Because the proper purposes of the service are the worship of God and the consolation of the living, it follows that the body of the deceased is not necessary to the service. The service may be held before or after the disposition of the body. If the casket is to be present during the service, it should be closed at all times, so that worship of those present may be directed to God. If the family desires a time for the casket to be open, a time at the funeral home prior to the funeral would be appropriate. The Service of Witness to the Resurrection is complete in itself, and another time and place should be appointed for any fraternal or civic rites.

Emphasis should be placed upon readings from Scripture that declare the Christian hope, and any other readings or music should be consistent with the Biblical affirmation of God’s power over death. As an expression of our common faith, it is appropriate that the assembled congregation join in the singing of hymns which declare belief in the life everlasting. A sermon may be preached which bears testimony to the hope and promises set forth in Scripture. Thanks may be offered for the God-given life of the one who has died, and intercessions may be made for family members and other loved ones who grieve. At the close of a memorial service, when the casket is not present and the family and friends will not be going to the cemetery, it is appropriate for the family to greet friends at the church during a time of fellowship.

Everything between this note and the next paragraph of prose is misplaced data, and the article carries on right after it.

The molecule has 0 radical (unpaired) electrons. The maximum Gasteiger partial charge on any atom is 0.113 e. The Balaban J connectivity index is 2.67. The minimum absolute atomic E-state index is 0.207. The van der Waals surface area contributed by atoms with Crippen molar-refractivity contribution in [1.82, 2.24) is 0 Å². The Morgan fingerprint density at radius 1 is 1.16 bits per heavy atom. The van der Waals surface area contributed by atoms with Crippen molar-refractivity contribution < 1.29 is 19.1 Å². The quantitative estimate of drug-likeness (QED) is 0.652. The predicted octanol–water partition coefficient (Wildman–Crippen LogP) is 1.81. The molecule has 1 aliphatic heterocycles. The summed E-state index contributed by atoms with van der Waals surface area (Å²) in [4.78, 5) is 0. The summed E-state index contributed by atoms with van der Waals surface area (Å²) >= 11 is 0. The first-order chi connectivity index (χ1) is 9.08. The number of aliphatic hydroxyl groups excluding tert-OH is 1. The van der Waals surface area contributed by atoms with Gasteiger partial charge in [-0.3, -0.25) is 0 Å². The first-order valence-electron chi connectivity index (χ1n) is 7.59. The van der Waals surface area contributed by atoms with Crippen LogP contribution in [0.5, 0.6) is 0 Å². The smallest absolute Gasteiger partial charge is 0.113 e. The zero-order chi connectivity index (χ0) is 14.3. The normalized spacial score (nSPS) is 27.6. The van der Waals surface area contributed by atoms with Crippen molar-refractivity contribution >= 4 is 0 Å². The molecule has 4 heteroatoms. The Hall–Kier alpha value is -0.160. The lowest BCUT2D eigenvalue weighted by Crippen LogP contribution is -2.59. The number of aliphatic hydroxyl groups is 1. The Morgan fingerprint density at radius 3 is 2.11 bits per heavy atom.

Preparing For Death

Death is often surrounded by shock, grief, and bewilderment. There are things each of us can do to make our own death somewhat easier for our loved ones, and to assure that our personal preferences are honored.

  • Have a current will.
  • Make a written statement, in consultation with your spouse, attorney, and/or minister, noting your preferences and listing where significant documents are kept. Keep this statement in a confidential file at home, safety deposit box, etc. where it may be readily found and followed.